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Wednesday, 19 September 2012

New Drug Approvals 2012 - Pt. XIX - Enzalutamide (Xtandi capsulesTM)



On August 31, the FDA approved Enzalutamide for the treatment of castration-resistant prostate cancer. Prostate cancer affects predominantly men aged 50 years and older and is the sixth most frequent source of cancer-related deaths in men world-wide.

The prostate is a gland located below the bladder that surrounds the urethra and secretes simple sugars, citrate, zinc and other constituents of liquid semen. Prostate cancer in many cases has only mild symptoms, even without treatment. Prostate cancer can be detected by measuring concentrations of the biomarker prostate specific antigen. Its progression stage is assessed by the widely established Gleason grading scheme. In many cases it is sufficient to monitor cancer progression without treatment.
For aggressive tumors, various treatment options are available and include surgery, irradiation, cryosurgery, chemotherapy and hormonal therapy. Hormonal therapy relies on the tumor's dependence on androgen signalling, which can be ablated using the antiandrogens flutamide (CHEMBL806) and bicalutamide (CHEMBL409). However, after about two to three years, many prostate cancers become refractory to hormone therapy, even though they still rely on androgen signalling. These so-called castration resistant cancers can be treated with docetaxel (CHEMBL92) and, as a second line of defense, the newly approved Enzalutamide.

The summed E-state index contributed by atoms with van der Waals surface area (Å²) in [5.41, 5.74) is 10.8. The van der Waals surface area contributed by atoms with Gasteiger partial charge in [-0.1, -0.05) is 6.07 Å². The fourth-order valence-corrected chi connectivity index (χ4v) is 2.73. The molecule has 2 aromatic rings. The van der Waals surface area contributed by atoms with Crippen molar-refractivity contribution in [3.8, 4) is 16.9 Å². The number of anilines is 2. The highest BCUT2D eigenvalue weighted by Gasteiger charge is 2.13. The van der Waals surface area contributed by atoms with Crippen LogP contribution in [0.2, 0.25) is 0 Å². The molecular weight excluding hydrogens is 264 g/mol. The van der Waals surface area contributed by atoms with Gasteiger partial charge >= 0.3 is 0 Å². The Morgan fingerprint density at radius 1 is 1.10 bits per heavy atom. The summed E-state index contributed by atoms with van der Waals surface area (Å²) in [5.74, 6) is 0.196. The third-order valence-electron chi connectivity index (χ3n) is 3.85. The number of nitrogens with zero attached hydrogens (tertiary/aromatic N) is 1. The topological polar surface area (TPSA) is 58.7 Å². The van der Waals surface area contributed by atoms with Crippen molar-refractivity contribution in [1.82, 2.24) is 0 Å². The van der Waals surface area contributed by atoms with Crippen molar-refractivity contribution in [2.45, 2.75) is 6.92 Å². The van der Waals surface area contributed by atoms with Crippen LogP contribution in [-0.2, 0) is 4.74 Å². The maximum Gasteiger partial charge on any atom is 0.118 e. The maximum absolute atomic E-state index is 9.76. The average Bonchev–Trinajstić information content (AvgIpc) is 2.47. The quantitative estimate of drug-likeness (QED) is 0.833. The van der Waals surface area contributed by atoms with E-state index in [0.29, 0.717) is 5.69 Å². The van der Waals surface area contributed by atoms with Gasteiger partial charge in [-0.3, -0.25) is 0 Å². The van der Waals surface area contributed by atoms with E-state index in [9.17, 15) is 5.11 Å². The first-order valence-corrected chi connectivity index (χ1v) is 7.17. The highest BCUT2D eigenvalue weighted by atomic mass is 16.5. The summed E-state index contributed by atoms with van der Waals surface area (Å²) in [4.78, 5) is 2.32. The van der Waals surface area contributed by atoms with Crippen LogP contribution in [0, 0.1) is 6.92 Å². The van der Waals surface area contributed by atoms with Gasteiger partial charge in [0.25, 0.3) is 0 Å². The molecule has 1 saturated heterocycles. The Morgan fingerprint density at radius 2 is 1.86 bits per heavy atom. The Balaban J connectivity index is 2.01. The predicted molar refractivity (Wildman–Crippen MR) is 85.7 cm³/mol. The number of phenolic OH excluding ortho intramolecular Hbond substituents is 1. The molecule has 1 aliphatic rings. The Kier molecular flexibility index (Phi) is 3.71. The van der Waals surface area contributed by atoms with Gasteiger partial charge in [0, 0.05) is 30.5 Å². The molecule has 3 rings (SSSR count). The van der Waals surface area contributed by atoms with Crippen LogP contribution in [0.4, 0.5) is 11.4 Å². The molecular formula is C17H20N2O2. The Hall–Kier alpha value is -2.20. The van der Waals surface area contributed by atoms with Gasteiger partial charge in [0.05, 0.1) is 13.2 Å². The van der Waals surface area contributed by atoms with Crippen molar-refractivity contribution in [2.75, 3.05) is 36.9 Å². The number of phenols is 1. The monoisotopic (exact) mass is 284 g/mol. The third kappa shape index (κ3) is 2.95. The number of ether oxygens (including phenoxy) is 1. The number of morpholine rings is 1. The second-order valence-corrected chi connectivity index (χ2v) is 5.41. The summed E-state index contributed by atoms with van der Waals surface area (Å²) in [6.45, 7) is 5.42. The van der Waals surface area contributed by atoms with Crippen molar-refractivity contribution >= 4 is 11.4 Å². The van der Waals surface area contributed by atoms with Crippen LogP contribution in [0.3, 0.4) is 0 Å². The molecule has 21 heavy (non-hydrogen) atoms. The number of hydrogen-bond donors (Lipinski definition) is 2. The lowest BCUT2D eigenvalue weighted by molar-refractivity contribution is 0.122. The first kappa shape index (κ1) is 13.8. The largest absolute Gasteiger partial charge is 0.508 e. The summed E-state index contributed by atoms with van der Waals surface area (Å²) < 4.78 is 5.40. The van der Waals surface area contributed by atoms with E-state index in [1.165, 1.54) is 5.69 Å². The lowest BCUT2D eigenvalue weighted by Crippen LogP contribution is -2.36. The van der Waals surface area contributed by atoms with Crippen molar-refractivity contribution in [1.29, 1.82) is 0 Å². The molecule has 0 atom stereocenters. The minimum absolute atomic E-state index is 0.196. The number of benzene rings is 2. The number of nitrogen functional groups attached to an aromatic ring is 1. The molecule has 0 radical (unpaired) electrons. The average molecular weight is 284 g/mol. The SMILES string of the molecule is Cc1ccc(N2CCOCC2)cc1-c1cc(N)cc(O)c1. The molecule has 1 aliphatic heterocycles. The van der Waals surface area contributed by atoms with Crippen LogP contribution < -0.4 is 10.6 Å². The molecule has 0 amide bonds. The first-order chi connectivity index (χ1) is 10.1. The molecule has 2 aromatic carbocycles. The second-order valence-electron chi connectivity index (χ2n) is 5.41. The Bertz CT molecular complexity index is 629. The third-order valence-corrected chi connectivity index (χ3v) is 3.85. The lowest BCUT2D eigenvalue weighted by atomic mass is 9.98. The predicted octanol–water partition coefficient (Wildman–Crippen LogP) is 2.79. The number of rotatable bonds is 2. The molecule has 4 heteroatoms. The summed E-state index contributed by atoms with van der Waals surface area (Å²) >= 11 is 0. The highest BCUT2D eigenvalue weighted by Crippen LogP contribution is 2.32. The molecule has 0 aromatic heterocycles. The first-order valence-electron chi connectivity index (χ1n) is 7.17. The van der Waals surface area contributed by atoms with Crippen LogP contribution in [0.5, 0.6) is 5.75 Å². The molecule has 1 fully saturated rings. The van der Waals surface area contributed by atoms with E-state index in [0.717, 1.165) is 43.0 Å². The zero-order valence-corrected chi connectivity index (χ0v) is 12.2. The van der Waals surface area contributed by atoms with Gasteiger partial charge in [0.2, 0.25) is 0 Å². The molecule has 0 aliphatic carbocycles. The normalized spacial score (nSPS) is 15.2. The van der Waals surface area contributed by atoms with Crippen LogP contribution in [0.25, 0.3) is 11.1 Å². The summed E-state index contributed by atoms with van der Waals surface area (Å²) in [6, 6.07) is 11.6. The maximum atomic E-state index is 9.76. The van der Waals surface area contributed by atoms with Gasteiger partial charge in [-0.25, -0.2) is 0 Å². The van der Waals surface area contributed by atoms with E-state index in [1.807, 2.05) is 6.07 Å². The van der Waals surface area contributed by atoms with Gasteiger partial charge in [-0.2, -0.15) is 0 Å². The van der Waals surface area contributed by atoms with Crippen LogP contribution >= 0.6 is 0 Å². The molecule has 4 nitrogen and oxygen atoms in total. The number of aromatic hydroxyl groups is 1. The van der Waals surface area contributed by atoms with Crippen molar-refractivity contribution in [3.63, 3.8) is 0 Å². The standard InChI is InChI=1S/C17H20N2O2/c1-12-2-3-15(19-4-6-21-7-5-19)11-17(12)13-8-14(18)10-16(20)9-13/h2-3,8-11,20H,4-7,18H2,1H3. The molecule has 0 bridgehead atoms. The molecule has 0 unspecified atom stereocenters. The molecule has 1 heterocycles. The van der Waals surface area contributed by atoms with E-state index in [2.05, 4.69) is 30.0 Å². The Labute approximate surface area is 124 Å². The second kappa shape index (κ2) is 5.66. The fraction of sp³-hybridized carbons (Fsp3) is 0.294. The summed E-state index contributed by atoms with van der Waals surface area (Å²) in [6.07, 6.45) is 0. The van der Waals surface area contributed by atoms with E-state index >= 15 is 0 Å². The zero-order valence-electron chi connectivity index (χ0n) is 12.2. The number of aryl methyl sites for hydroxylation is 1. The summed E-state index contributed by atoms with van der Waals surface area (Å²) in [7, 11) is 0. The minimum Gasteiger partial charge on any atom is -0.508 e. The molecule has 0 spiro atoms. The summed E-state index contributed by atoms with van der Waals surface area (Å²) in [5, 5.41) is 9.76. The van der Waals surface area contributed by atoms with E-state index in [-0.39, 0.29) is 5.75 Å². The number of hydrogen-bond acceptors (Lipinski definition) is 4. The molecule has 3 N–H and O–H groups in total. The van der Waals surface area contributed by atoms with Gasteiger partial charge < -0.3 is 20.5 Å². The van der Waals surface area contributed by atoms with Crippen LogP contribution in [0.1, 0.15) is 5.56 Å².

Enzalutamide and its primary metabolite N-desmethyl enzalutamide competitively inhibit androgen binding to the androgen receptor (Uniprot P10275).


Enzalutamide is a small molecule with molecular weight 464.44 and calculated logP of 3.88. It is practically insoluble in water and is administered in liquid-filled soft gelatin capsules.

IUPAC: 4-{3-[4-cyano-3-(trifluoromethyl)phenyl]-5,5­ dimethyl-4-oxo-2-sulfanylideneimidazolidin-1-yl}-2-fluoro-N-methylbenzamide
SMILES: CNC(=O)c1ccc(N2C(=S)N(c3ccc(C#N)c(C(F)(F)F)c3)C(=O)C2(C)C)cc1F
InChI=1S/C21H16F4N4O2S/c1-20(2)18(31)28(12-5-4-11(10-26)15(8-12)21(23,24)25)19(32)29(20)13-6-7-14(16(22)9-13)17(30)27-3/h4-9H,1-3H3,(H,27,30)
InChIKey=WXCXUHSOUPDCQV-UHFFFAOYSA-N

Enzatulamide is administered in a daily dose of 160mg, which equates to four 40mg capsules. It has a Cmax of 16.6µg/mL that is reached after about one hour and is 97% bound to plasma proteins.

Enzatulamide is metabolised primarily by CYP2C8 (P10632) and CYP3A4 (P08684). A major metabolite, N-desmethyl enzalutamide has similar bioactivity as enzatulamide.

Adverse reactions include asthenia/fatigue, back pain, diarrhea and others.

Enzatulamide is marketed by Medivation under the trade name Xtandi.

2 comments:

Dave said...

I think that there is a mis-spelling just below the chemical structure: it says Enzatolamide is a small molecule.

I only bring it up as for a moment I thought that the post was talking about two different (but possibly related) compounds.

John Overington said...

Doh, thanks for spotting this.

The blog fairy has been punished!